So I will try to be a durian. I don’t expect it to be easy, or less tiring. Weighed against what others suffer, what others have paid and are paying — their blood, their freedom, their lives — mine seem insignificant. Dusty skin does an excellent job of hiding the scars, and words never leave scars, do they?

But a price — no matter how small or how large — would have been exacted from me anyway.

For daring to exist.

What I would remind you is that durians grow on trees. With several others, that may grow at different speeds and from different heights, but all of them will eventually ripen. & break free.

I am not alone.

There are more of us than you think.

always talking cock.

i.

dekho dekho,
dekho wo kaise ban kar english bolti hai.

ii.

at home:
kals were kals,
please was pliss,
vowels ran unaspirated and rampant.

at school:
kals are cauls,
please was pleese.
vowels full.

Kals at home.
Cauls at class.
Cauls are always better than kals.

iii.

You’re from India? You don’t sound like it!
You’re from India? Your English is so good!

rinse, repeat.

iv.

teacher speaks a wird tae me
every nae and ken
ill-gab.
takken oot and replaced with spang-new
impruived
vyce.

v.

You are logical and erudite but we’re terribly sorry, your accent is heavy, says the TOEFL to my mother.
we look at each other
then to the radio tuned to the BBC
I spend a week listening
You are logical and erudite, but we’re terribly sorry, your accent is heavy, says the TOEFL to me.

vi.

move to new country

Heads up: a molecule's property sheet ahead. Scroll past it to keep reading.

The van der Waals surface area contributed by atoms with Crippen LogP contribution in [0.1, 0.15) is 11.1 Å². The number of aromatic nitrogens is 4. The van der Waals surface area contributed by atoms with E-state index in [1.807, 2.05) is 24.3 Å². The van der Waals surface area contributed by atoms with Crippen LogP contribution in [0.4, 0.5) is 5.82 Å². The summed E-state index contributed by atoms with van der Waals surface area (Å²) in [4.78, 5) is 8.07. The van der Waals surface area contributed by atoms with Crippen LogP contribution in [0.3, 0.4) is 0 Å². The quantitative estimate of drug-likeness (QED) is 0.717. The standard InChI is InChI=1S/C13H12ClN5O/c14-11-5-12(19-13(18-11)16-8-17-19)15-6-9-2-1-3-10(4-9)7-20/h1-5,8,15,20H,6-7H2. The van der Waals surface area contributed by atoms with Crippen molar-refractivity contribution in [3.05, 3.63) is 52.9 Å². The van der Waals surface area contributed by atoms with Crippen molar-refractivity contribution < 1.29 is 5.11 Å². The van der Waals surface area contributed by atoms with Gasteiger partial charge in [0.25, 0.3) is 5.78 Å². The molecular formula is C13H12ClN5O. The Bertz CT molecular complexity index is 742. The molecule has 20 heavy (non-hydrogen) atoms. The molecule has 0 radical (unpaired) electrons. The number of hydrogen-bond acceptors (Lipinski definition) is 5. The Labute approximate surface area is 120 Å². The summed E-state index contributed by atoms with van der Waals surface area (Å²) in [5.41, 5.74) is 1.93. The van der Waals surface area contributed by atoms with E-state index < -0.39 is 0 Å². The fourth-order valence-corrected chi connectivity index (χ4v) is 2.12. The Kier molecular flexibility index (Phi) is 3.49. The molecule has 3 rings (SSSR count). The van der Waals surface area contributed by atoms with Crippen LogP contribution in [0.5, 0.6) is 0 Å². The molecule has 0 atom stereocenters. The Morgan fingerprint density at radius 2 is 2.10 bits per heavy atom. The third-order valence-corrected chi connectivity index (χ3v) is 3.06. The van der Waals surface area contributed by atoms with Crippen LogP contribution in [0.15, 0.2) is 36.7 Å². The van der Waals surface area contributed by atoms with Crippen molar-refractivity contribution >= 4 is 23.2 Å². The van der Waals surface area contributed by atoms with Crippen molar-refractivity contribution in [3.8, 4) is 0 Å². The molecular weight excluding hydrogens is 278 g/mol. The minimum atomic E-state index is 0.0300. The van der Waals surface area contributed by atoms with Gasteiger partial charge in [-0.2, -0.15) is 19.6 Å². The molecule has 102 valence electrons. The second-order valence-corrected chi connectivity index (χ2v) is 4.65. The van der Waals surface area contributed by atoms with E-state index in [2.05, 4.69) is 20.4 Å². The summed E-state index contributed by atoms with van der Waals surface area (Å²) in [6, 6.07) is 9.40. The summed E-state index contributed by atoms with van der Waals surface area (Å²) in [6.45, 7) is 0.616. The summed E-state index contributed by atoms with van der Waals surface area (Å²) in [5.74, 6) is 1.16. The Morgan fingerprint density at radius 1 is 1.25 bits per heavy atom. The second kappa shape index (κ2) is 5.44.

they were colonised once too,
they’ll know how it feels.
try kal at school
everyone act blur
try caul at school
why so cheem.

vii.

i’ll lurk in the airport toilets
when you’re changing your lips
i’ll catch every word
every code switch
every slip
of your syllables
store and pickle it
Ye Olde Standarde English Shoppe

forty percent off if you buy a non-rhotic R.
no refunds.

viii.

i suka-suka write. where got square, where got circle, where got accent, where got anyone tok liddat one.

ix.

amma picks up the phone
listens to the nice Amreekan speak
I am terribly sorry, she says,
enunciating each word
you are logical and erudite
but your accent is too heavy
please speak to my husband.

An Open Letter to Writers

Dear Writer,

The most important thing for you to consider is your audience, correct?

This is also the most problematic.

Kyriarchy means the “audience” you think of is less universal than you think. In fact, I’d go straight out to call utter bullshit on the idea that any character, or any story, really, is ~universal~ because the mosiac of human experience directly contradicts any notion of complete universality. It’s when you try to impose a default, to say that this is the human experience captured in literature, when the bloody idea of it becomes nothing more than a bad joke. It’s like parading a cat in front of your family and saying this is the universal representation of all animals. I still see this perpetrated by many, many others like you who decline representation because it’s pandering to ~special interest groups~.